Industrial production in the 17-nation eurozone, where millions of people are unemployed, disregarded market expectations of a month-on-month decline and grew 0.4% in April, following a 0.9% jump in March, 2013.
Economists polled by Reuters had expected a 0.2% decline in April's output.
However, eurozone-wide industrial output in April, 2013, fell 0.6% when compared to April, 2012, pointing to the fact that Europe's woes are far from over.
Industrial output in the EU27 grew 0.3% month-on-month in April, but dropped 0.8% from a year ago, Eurostat data showed.
April's industrial output gains were capped by a lower production of cars, electronics and other durable consumer goods, alongside lower energy output, the EU statistics office said. Durable consumer goods production dropped 2.7% in the eurozone and by 1.4% in the EU27. Energy output decreased by 1.5% month-on-month in both zones.
In April, capital goods production grew by 2.7% in the eurozone and by 2.5% in the EU27. Non-durable consumer goods output rose 0.7% in both zones. Intermediate goods output remained stable in the eurozone, but it fell by 0.1% in the EU27.
Industrial production rose in ten member states and fell in eleven in April, Eurostat said based on available data. Ireland (+3.0%), France (+2.3%) and Romania (+1.9%) posted the highest increases in industrial output for the month, while Finland (-5.1%), the Netherlands (-4.3%) and Portugal (-3.6%) posted the highest decreases.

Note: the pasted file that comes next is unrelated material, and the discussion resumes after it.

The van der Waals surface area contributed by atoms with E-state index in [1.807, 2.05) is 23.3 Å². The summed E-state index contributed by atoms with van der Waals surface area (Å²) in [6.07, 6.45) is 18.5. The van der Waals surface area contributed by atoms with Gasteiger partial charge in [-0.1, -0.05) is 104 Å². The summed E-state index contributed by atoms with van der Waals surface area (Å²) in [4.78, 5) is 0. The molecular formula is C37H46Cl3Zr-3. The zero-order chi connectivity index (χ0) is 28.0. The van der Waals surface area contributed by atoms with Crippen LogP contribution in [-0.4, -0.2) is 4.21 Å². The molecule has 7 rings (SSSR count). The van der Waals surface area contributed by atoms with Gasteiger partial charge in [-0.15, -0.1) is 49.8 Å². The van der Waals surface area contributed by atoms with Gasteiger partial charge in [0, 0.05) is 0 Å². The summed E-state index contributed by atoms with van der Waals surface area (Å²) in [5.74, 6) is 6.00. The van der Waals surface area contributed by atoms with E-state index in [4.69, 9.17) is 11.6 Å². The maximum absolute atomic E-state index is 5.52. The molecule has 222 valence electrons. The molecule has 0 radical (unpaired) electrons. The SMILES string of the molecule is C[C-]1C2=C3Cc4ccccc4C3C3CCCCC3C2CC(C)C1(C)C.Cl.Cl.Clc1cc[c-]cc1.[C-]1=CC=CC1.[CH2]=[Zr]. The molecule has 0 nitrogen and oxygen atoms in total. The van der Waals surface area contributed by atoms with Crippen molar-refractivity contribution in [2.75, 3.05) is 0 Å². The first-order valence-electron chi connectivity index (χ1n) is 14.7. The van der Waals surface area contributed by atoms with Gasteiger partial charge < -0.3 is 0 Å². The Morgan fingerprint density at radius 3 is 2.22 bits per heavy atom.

Germany, Europe's biggest economy, reported a 1.2% monthly rise in output in April. France's output rebounded during the month, growing 2.3% month-on-month. However, Italy's output dropped by 0.3% in April, and has fallen three months in a row now.
Together, Germany, France, and Italy account for two-thirds of the eurozone's industrial output.
The eurozone economy contracted further in the first three months of 2013 on lower investments and exports. The EU's statistics office confirmed in its second estimate that gross domestic product (GDP) for the region declined 0.2% sequentially in the first quarter, as estimated by analysts.
Youth unemployment hit a rate of 24.4%, in April, to 3.624 million jobless under 25-year-olds in the 17-nation bloc.